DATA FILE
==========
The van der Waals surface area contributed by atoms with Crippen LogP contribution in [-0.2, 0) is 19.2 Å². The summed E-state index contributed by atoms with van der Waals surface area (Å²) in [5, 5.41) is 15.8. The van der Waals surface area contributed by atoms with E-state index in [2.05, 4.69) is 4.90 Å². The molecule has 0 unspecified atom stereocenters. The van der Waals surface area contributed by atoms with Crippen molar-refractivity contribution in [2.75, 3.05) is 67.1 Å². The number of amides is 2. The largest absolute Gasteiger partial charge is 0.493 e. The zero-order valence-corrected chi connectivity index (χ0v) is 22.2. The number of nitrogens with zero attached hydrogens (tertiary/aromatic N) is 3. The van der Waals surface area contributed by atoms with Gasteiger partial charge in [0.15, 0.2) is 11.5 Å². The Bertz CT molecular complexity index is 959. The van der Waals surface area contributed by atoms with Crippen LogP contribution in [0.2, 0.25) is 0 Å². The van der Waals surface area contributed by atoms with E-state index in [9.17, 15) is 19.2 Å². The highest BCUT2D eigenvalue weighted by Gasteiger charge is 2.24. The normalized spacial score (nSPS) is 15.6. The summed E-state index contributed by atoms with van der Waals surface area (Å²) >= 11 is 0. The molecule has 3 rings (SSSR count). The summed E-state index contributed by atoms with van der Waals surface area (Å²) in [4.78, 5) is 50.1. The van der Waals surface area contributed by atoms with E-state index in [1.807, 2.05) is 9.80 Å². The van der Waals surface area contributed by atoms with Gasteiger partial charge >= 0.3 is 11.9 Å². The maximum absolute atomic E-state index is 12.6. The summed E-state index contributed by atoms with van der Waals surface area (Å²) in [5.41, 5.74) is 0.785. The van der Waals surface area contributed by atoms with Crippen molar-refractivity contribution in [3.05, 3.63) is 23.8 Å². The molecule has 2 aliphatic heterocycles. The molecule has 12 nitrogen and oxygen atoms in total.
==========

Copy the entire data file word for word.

The van der Waals surface area contributed by atoms with Crippen LogP contribution in [-0.2, 0) is 19.2 Å². The summed E-state index contributed by atoms with van der Waals surface area (Å²) in [5, 5.41) is 15.8. The van der Waals surface area contributed by atoms with E-state index in [2.05, 4.69) is 4.90 Å². The molecule has 0 unspecified atom stereocenters. The van der Waals surface area contributed by atoms with Crippen molar-refractivity contribution in [2.75, 3.05) is 67.1 Å². The number of amides is 2. The largest absolute Gasteiger partial charge is 0.493 e. The zero-order valence-corrected chi connectivity index (χ0v) is 22.2. The number of nitrogens with zero attached hydrogens (tertiary/aromatic N) is 3. The van der Waals surface area contributed by atoms with Gasteiger partial charge in [0.15, 0.2) is 11.5 Å². The Bertz CT molecular complexity index is 959. The van der Waals surface area contributed by atoms with Crippen LogP contribution in [0.2, 0.25) is 0 Å². The van der Waals surface area contributed by atoms with E-state index in [9.17, 15) is 19.2 Å². The highest BCUT2D eigenvalue weighted by Gasteiger charge is 2.24. The normalized spacial score (nSPS) is 15.6. The summed E-state index contributed by atoms with van der Waals surface area (Å²) >= 11 is 0. The molecule has 3 rings (SSSR count). The summed E-state index contributed by atoms with van der Waals surface area (Å²) in [4.78, 5) is 50.1. The van der Waals surface area contributed by atoms with E-state index in [1.807, 2.05) is 9.80 Å². The van der Waals surface area contributed by atoms with Gasteiger partial charge >= 0.3 is 11.9 Å². The maximum absolute atomic E-state index is 12.6. The summed E-state index contributed by atoms with van der Waals surface area (Å²) in [5.41, 5.74) is 0.785. The van der Waals surface area contributed by atoms with Crippen molar-refractivity contribution in [3.05, 3.63) is 23.8 Å². The molecule has 2 aliphatic heterocycles. The molecule has 12 nitrogen and oxygen atoms in total.